Periodontal Disease (Gum Disease)

Healthy Tooth vs Tooth with Gum Disease

Periodontal disease is an infection that affects the tissues and bone that support teeth. Healthy gum tissue fits like a cuff around each tooth. When someone has periodontal disease, the gum tissue pulls away from the tooth. As the disease worsens, the tissue and bone that support the tooth are destroyed. Over time, teeth may fall out or need to be removed. Treating periodontal disease in the early stages can help prevent tooth loss.

According to recent findings from the Centers for Disease Control and Prevention (CDC), half of Americans aged 30 or older have periodontal disease. This equals approximately 64.7 million Americans.

Periodontal infection is the cause of 75% of all adult tooth loss

Periodontal Disease and Whole-body Health

Tooth loss is not the only possible problem posed by periodontal disease. There may be a link between periodontal disease and heart disease and stroke. High stress may also be tied to periodontal disease.

Research has suggested that there is a link between diabetes and gum disease. People with diabetes are more likely to have periodontal problems, possibly because people with diabetes are more susceptible to contracting infections. In fact, periodontal disease is often considered one of the major complications of diabetes.

Research has also found that bacteria that grow in the oral cavity can be aspirated into the lungs to cause respiratory diseases such as pneumonia, especially in people with periodontal disease.

Signs of Periodontal Disease

It can be hard to know if you have periodontal disease. You can have periodontal disease without clear symptoms. Potential signs of periodontal disease include:

  • gums that bleed when you brush or floss
  • red, swollen, or tender gums
  • gums that have pulled away from your teeth
  • bad breath that does not go away
  • loose or separating teeth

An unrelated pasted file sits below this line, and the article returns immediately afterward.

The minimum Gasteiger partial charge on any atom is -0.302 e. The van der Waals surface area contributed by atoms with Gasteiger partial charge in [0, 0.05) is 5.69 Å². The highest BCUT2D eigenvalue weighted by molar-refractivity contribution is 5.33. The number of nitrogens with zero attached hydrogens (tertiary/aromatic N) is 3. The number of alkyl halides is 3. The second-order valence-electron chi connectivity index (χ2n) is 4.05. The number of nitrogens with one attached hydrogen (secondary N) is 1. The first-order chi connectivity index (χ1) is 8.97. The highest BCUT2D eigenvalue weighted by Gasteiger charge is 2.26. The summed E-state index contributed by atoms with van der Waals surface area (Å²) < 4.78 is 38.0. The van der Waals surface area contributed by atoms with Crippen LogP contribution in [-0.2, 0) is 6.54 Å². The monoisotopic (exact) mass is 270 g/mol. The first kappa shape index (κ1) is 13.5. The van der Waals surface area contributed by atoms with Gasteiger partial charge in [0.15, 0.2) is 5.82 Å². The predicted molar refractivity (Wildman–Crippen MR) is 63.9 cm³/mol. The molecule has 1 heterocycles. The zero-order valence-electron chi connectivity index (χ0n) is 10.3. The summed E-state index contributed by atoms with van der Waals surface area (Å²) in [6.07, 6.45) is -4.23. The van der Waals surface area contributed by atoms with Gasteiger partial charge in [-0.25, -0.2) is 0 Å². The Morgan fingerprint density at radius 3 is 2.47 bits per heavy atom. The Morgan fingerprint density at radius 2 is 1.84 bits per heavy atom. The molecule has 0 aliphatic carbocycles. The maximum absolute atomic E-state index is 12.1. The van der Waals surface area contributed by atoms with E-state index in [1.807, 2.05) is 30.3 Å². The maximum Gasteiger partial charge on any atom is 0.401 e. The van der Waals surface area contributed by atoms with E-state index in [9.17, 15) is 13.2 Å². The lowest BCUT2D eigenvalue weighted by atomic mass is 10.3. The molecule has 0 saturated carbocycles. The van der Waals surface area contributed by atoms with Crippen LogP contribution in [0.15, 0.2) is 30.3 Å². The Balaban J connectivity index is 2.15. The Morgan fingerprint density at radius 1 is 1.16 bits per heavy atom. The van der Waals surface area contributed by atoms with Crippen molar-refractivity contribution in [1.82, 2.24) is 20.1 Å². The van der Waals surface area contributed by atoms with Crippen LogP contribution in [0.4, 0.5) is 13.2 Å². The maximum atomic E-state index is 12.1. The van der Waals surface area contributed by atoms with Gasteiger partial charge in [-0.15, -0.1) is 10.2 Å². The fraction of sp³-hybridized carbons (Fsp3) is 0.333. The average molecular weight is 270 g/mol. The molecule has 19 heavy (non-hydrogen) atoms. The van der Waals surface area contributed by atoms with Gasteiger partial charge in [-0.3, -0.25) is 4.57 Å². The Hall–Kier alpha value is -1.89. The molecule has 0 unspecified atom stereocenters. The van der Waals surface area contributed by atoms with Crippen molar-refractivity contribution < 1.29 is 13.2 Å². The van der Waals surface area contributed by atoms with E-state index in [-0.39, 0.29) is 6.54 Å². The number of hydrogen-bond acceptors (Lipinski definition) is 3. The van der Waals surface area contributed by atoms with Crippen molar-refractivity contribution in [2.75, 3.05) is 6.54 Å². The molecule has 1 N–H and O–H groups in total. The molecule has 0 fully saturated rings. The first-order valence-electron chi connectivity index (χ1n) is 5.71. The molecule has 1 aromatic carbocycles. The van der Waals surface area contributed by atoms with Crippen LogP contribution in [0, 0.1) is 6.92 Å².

• a change in the way your teeth fit together when you bite
  • pus between your gums and teeth

 Your gums can look and feel quite normal and yet deep pockets of periodontal infection can still be present. To be certain about any periodontal disease, have your periodontist examine you for signs of infection.

Causes of Periodontal Disease

Periodontal disease is caused by plaque, a sticky film that is always forming on your teeth. Plaque contains bacteria that produce harmful toxins. If teeth are not cleaned well, the toxins can irritate and inflame the gums.

Inflamed gums can pull away from the teeth and form spaces called pockets. The pockets provide a home for more bacteria. If the infected pockets are not treated, the disease may progress causing damage to the bone and other tissues that support the teeth.

Plaque can be removed if you brush your teeth twice a day and floss daily. If plaque stays on teeth, it can harden into a rough surface called tartar. Tartar is removed when teeth are cleaned at the dental office.

Risk Factors for Periodontal Disease

There are several factors that increase the risk of developing periodontal disease including:

  • Smoking or use of tobacco
  • Diseases that affect the whole body such as diabetes
  • Certain medications such as steroids, antiseizure drugs, blood pressure drugs, birth control pills, drugs that reduce saliva, and cancer therapy drugs
  • Changes in the body's hormone levels
  • Genetics

Who is a Periodontist?

A periodontist is a dentist who specializes in the prevention, diagnosis, and treatment of periodontal disease, and in the placement of dental implants. Periodontists are also experts in the treatment of oral inflammation. Periodontists receive extensive training in these areas, including additional years of education beyond dental school. They are familiar with the latest techniques for diagnosing and treating periodontal disease, and are also trained in performing cosmetic periodontal procedures.

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